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Is there a theoretical physics masters that accepts mathematics graduates?

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I plan to graduate with an honours (four year) degree in philosophy and a general (three year) degree in mathematics. Are there any physics graduate programs that might admit me if I were to apply?

For context: My plan-A is to work in academic philosophy. A physics education might not appear on the resume of most philosophy professors, but I suspect that knowing about physics could improve a philosopher's thinking about a number of questions. Accordingly, it seems worthwhile to study physics during either, a one or two year detour, several years of concurrent distance education, or the summer terms of my philosophy education. Self-study is an option; however I'd prefer to earn a credential in order to improve my future applications to graduate schools and to employers.

This post imported from StackExchange Physics at 2014-06-13 12:30 (UCT), posted by SE-user Hal
asked Jun 7, 2014 in Theoretical Physics by Hal (25 points) [ no revision ]
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In principle, yes, if you focus on applied mathematics and take all the physics-oriented courses offered by the maths department.

This post imported from StackExchange Physics at 2014-06-13 12:30 (UCT), posted by SE-user Hunter
@Danu I considered asking the question in academia.se; however I doubted that there are enough people there who know about physics educations specifically; whereas, I suspect that most people here study, or have studied, physics at a university.

This post imported from StackExchange Physics at 2014-06-13 12:30 (UCT), posted by SE-user Hal
@Hunter I had thought that pure math paired better with theoretical physics (e.g. Einstein and tensors), and that applied math paired better with experimental physics. Is that not the case?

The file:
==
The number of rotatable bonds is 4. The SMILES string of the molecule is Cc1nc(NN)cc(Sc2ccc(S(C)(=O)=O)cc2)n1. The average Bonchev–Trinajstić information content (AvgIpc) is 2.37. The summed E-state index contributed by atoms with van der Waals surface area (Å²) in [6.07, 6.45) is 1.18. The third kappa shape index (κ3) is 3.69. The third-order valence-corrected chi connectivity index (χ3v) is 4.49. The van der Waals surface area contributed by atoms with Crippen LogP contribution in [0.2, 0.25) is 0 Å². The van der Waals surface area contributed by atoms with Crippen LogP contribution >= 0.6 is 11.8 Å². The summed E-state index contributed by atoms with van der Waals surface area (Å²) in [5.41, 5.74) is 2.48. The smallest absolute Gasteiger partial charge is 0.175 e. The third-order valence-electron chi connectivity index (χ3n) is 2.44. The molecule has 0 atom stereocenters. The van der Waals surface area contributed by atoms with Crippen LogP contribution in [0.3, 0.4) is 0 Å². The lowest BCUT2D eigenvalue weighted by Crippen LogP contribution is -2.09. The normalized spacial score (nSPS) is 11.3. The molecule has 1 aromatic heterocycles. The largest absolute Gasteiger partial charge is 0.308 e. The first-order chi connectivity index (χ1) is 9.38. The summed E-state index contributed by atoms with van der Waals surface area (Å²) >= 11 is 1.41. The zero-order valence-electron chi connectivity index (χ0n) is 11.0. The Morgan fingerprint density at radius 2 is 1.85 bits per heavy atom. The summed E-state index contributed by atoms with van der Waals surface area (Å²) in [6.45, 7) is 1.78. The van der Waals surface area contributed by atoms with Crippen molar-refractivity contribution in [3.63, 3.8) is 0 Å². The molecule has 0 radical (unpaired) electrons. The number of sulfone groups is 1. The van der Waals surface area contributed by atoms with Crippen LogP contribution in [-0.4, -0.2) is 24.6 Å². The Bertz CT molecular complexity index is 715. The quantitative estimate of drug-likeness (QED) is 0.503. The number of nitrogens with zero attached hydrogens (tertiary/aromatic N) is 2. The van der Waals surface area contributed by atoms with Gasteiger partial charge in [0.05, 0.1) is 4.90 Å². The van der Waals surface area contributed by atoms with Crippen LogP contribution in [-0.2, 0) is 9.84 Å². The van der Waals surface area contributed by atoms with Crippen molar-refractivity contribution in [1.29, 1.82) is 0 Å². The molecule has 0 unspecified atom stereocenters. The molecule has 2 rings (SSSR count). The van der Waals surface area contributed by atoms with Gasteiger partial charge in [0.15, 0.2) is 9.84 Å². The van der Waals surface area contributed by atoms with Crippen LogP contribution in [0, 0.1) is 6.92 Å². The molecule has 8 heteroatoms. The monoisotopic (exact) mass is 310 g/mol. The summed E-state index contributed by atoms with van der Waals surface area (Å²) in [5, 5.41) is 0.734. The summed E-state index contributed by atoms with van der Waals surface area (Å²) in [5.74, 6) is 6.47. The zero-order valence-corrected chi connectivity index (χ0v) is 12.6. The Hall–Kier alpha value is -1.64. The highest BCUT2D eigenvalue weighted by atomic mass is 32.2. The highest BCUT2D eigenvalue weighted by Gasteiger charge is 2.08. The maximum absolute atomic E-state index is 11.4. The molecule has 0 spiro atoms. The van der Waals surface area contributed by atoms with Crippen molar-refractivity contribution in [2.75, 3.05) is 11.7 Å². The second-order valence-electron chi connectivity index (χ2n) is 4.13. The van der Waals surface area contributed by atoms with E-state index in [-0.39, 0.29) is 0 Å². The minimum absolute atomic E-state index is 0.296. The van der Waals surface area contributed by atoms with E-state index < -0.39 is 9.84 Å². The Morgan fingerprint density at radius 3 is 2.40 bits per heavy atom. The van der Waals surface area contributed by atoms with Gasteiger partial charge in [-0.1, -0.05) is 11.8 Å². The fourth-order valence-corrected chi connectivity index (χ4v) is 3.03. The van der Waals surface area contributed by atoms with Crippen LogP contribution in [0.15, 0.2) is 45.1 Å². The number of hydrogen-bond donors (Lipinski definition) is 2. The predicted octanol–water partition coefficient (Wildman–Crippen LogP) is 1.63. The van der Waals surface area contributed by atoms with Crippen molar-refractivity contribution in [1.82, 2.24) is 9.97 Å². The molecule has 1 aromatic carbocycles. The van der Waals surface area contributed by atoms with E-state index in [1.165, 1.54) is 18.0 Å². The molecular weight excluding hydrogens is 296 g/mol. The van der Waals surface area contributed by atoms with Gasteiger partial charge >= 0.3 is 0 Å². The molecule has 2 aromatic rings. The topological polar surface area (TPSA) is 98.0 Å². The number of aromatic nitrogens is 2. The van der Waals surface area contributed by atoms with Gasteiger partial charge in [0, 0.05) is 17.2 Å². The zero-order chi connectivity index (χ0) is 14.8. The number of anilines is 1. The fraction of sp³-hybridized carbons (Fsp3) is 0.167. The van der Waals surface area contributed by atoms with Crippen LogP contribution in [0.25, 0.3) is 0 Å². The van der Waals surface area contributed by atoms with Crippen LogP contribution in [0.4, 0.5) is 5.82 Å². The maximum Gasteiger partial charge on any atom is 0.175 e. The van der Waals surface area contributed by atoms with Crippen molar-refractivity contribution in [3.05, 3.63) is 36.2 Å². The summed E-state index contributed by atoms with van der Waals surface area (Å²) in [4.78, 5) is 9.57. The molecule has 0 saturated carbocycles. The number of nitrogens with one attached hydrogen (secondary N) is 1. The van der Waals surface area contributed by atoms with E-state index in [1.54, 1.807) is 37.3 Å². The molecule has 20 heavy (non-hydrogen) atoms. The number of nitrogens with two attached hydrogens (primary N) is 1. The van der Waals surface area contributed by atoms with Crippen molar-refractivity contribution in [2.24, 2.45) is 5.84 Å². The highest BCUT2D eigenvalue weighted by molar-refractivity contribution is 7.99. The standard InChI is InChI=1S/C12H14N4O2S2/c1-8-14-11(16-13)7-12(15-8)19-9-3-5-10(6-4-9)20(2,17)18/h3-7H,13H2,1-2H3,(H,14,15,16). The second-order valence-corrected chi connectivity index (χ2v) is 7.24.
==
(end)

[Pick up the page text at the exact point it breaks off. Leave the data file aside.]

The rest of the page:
This post imported from StackExchange Physics at 2014-06-13 12:30 (UCT), posted by SE-user Hal
@Hunter: my impression is that the kind of physics courses offered by applied math departments are not the kind somebody would want to tai if they were planning on going into philosophy with an emphasis on physics.

This post imported from StackExchange Physics at 2014-06-13 12:30 (UCT), posted by SE-user Peter Shor
@PeterShor I'm not sure, maybe you are right. But the original question has been edited since I commented on it, so I wasn't aware that the OP wanted to go into philosophy.

This post imported from StackExchange Physics at 2014-06-13 12:30 (UCT), posted by SE-user Hunter
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@Flint72 Thank you for suggesting that. I had read about the program. It seemed that the program teaches philosophy to physics graduates, not vice versa. However, if the department values a combined physics-philosophy education, then perhaps it has created opportunities for physics-ignorant students to learn about the subject. I'll inquire about it. That said, I expect it will serve your friend well. Oxford is the school for philosophy. According to their website,most of their graduates proceed to academic careers, and about a quarter of them begin their careers as tenure tracked professors.

This post imported from StackExchange Physics at 2014-06-13 12:30 (UCT), posted by SE-user Hal
@Flint72 I just clicked on the link to the Oxford Maths-Physics group. It seems they offer a 1 year masters in theoretical/mathematical physics for students who have completed three years of mathematics education: www-thphys.physics.ox.ac.uk/MMathPhys/MMathPhysweb/index.html Thank you for that suggestion.

This post imported from StackExchange Physics at 2014-06-13 12:30 (UCT), posted by SE-user Hal

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